Ms. Rossi twice testified that her husband attacked her and left her for dead.[5][16][22] Sherrie Lynn received an order of protection from a court. But in October 1994, Sherrie withdrew her accusation; a state court judge refused her request to void the order of protection.[16][19][22] (Press accounts claimed that Ms. Rossi stated that her attacker might have been a demon in human form, but the Rossis deny she said this.)[16][19][20] Sherrie's stepbrother, Mark Plaugher, accused the Rossi family of pressuring her to change her story; her father said she had been "brainwashed," and Sherrie's stepfather, Phil Plaugher, said that church members pressured Sherrie by telling her that it was a sin to testify against one's husband.[23][24]

Sherrie Rossi testified in the trial that her attacker was a different man with brown eyes and that Rossi's eyes are blue. She said her earlier testimony against Rossi was coerced by police when she was still recovering and did not have a complete recollection. [26] Sherrie Rossi said "We have eyewitnesses who saw a white car similar to ours following us and several family members several weeks before I was attacked. My husband also received a number of threats before I was attacked." [27] Prosecutors charged Rossi with attempted murder over his wife's objection, and won a court ruling admitting her earlier testimony at trial.[18] The parties argued whether the blood-soaked interior of Rossi's car was consistent with Sherrie's claim.[3] The secretary of Rossi's church testified that Rossi asked him shortly after the incident to forge an alibi.[25] The defense called two witnesses, a church member and Rossi's mother, for a total of a half hour of testimony; Rossi himself did not testify.[26]

A five-day trial ended in a hung jury, with the vote 9-3 in favor of conviction after six and a half hours of deliberation.[3][23] Before retrial, Rossi pled no contest to a count of second-degree aggravated assault, and received a four-to-eight month sentence in Butler County Jail plus four years probation and required domestic-violence counseling; he served 96 days.[23][27][28] Domestic violence workers criticized the short sentence.[29][30] The Rossis renewed their wedding vows after his release.[27] Rossi wrote a letter to the Pittsburgh Post-Gazette apologizing and saying "I repent of the sins I have committed and, with God's help, do not plan to repeat them."[31]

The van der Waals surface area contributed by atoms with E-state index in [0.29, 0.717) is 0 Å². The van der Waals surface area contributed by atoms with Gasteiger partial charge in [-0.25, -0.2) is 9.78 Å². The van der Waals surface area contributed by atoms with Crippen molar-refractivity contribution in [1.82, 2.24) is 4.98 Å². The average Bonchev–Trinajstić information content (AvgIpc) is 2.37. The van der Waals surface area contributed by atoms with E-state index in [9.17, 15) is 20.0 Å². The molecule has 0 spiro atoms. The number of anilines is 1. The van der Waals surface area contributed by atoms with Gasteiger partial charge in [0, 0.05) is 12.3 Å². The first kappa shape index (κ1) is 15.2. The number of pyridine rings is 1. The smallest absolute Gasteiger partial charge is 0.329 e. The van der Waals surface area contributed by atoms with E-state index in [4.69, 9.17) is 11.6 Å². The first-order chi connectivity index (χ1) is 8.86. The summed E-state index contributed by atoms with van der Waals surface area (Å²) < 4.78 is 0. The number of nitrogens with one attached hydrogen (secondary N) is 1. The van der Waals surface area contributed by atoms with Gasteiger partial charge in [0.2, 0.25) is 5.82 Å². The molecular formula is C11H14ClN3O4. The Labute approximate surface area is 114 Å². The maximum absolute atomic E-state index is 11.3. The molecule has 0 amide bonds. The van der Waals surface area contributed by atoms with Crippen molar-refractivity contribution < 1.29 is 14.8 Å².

Sherrie Rossi, who had campaigned for her husband's exoneration, sued state and county officials for abridging her civil rights when courts refused to lift a bond restriction forbidding her husband to contact her while he was out on bail; the suit was dismissed by a federal court.[22][28][32] In 1996, Sherrie self-published Assault of Justice: The Richard Rossi Mystery, defending her husband and proclaiming his innocence, and claiming that charges were retaliation for exposing police corruption and a Satanic cult on his talk radio show. [28][29][30] She said eyewitnesses confirmed her husband's innocence and that they had been receiving threats prior to the assault. [31] A press release alleged Rossi was innocent based on physical evidence and the testimony of eyewitnesses. Prosecutors had no physical evidence linking Rossi to the crime. [32][20][33]

While charges were pending and Rossi served his sentence, membership in his church dropped from 300 to 12.[28]


Richard Rossi (right) in 2008 in Italy for Milan film festival [17] with fellow filmmaker Mark Freiburger. Rossi's movie "Sister Aimee" was nominated for Best Feature Dramatic Film.

After completing his probation,[5] Rossi relocated to Hollywood with his wife and two children in 1997. He returned to preaching, serving as a pastor and church consultant, and moved into acting and filmmaking to explore his interest in creative and cutting-edge expressions of ministry.[2]

His tenure as pastor at Immanuel Baptist Church was interrupted when parishioners discovered his attempted murder charges and alleged that he had misused church money; litigation ensued, and the parties settled out of court.[5][17][34] Rossi's first Hollywood role was in the 1998 short film Jesus 2000. In 1998, he appeared on stage in his own adaptation of Elmer Gantry, in which he wrote, produced, and starred. His stage performance resulted in an offer to Rossi to play the role in a new film version.[11][35][36][37]

Richard Rossi (bottom right) backstage before a 2011 musical performance.